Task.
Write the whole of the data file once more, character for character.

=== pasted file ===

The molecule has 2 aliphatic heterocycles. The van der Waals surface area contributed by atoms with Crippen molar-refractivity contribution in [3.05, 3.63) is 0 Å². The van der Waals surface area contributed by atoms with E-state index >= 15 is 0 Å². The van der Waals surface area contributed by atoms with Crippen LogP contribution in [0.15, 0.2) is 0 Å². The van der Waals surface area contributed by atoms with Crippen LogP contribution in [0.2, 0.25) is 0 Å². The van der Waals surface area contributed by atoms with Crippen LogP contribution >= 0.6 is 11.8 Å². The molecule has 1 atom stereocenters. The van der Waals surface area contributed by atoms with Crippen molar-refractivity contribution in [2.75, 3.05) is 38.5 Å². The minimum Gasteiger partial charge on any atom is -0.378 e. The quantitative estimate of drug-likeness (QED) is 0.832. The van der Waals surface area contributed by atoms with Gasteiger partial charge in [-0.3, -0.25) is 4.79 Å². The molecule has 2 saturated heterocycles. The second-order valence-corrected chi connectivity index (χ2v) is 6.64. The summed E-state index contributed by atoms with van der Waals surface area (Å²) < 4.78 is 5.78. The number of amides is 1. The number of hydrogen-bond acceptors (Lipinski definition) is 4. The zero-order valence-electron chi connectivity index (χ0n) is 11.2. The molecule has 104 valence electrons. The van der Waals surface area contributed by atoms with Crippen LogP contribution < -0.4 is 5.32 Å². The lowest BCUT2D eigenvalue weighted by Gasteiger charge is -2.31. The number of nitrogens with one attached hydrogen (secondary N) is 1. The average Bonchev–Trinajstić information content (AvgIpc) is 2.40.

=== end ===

The molecule has 2 aliphatic heterocycles. The van der Waals surface area contributed by atoms with Crippen molar-refractivity contribution in [3.05, 3.63) is 0 Å². The van der Waals surface area contributed by atoms with E-state index >= 15 is 0 Å². The van der Waals surface area contributed by atoms with Crippen LogP contribution in [0.15, 0.2) is 0 Å². The van der Waals surface area contributed by atoms with Crippen LogP contribution in [0.2, 0.25) is 0 Å². The van der Waals surface area contributed by atoms with Crippen LogP contribution >= 0.6 is 11.8 Å². The molecule has 1 atom stereocenters. The van der Waals surface area contributed by atoms with Crippen molar-refractivity contribution in [2.75, 3.05) is 38.5 Å². The minimum Gasteiger partial charge on any atom is -0.378 e. The quantitative estimate of drug-likeness (QED) is 0.832. The van der Waals surface area contributed by atoms with Gasteiger partial charge in [-0.3, -0.25) is 4.79 Å². The molecule has 2 saturated heterocycles. The second-order valence-corrected chi connectivity index (χ2v) is 6.64. The summed E-state index contributed by atoms with van der Waals surface area (Å²) < 4.78 is 5.78. The number of amides is 1. The number of hydrogen-bond acceptors (Lipinski definition) is 4. The zero-order valence-electron chi connectivity index (χ0n) is 11.2. The molecule has 104 valence electrons. The van der Waals surface area contributed by atoms with Crippen LogP contribution < -0.4 is 5.32 Å². The lowest BCUT2D eigenvalue weighted by Gasteiger charge is -2.31. The number of nitrogens with one attached hydrogen (secondary N) is 1. The average Bonchev–Trinajstić information content (AvgIpc) is 2.40.